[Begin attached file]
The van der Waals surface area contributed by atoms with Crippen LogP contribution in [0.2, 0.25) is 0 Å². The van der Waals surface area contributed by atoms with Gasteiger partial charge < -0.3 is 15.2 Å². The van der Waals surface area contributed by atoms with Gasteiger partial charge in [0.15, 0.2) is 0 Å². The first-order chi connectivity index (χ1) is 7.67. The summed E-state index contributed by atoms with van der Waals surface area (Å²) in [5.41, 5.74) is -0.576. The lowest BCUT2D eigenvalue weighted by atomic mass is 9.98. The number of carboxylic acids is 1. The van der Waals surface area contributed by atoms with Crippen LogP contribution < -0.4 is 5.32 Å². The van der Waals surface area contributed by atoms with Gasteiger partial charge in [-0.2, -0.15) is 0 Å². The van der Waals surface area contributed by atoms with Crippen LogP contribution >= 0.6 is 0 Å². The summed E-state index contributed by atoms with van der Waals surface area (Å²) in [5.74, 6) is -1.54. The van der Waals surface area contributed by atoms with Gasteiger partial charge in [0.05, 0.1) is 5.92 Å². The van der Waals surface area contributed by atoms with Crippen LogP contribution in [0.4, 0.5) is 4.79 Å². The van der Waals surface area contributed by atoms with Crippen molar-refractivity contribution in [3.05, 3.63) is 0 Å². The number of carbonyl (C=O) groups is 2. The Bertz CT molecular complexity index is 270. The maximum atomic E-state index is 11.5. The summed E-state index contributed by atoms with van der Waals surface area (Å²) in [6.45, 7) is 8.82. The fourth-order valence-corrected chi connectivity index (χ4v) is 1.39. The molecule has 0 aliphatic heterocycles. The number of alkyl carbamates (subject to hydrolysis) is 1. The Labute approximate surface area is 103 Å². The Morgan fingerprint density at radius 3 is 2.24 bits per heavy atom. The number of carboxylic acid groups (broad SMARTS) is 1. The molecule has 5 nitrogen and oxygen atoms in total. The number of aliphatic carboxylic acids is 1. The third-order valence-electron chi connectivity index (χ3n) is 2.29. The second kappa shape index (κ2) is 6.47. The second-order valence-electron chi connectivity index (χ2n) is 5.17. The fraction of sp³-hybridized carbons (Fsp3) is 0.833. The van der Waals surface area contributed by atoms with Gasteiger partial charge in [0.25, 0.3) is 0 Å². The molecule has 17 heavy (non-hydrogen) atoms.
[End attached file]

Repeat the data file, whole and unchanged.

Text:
The van der Waals surface area contributed by atoms with Crippen LogP contribution in [0.2, 0.25) is 0 Å². The van der Waals surface area contributed by atoms with Gasteiger partial charge < -0.3 is 15.2 Å². The van der Waals surface area contributed by atoms with Gasteiger partial charge in [0.15, 0.2) is 0 Å². The first-order chi connectivity index (χ1) is 7.67. The summed E-state index contributed by atoms with van der Waals surface area (Å²) in [5.41, 5.74) is -0.576. The lowest BCUT2D eigenvalue weighted by atomic mass is 9.98. The number of carboxylic acids is 1. The van der Waals surface area contributed by atoms with Crippen LogP contribution < -0.4 is 5.32 Å². The van der Waals surface area contributed by atoms with Gasteiger partial charge in [-0.2, -0.15) is 0 Å². The van der Waals surface area contributed by atoms with Crippen LogP contribution >= 0.6 is 0 Å². The summed E-state index contributed by atoms with van der Waals surface area (Å²) in [5.74, 6) is -1.54. The van der Waals surface area contributed by atoms with Gasteiger partial charge in [0.05, 0.1) is 5.92 Å². The van der Waals surface area contributed by atoms with Crippen LogP contribution in [0.4, 0.5) is 4.79 Å². The van der Waals surface area contributed by atoms with Crippen molar-refractivity contribution in [3.05, 3.63) is 0 Å². The number of carbonyl (C=O) groups is 2. The Bertz CT molecular complexity index is 270. The maximum atomic E-state index is 11.5. The summed E-state index contributed by atoms with van der Waals surface area (Å²) in [6.45, 7) is 8.82. The fourth-order valence-corrected chi connectivity index (χ4v) is 1.39. The molecule has 0 aliphatic heterocycles. The number of alkyl carbamates (subject to hydrolysis) is 1. The Labute approximate surface area is 103 Å². The Morgan fingerprint density at radius 3 is 2.24 bits per heavy atom. The number of carboxylic acid groups (broad SMARTS) is 1. The molecule has 5 nitrogen and oxygen atoms in total. The number of aliphatic carboxylic acids is 1. The third-order valence-electron chi connectivity index (χ3n) is 2.29. The second kappa shape index (κ2) is 6.47. The second-order valence-electron chi connectivity index (χ2n) is 5.17. The fraction of sp³-hybridized carbons (Fsp3) is 0.833. The van der Waals surface area contributed by atoms with Gasteiger partial charge in [0.25, 0.3) is 0 Å². The molecule has 17 heavy (non-hydrogen) atoms.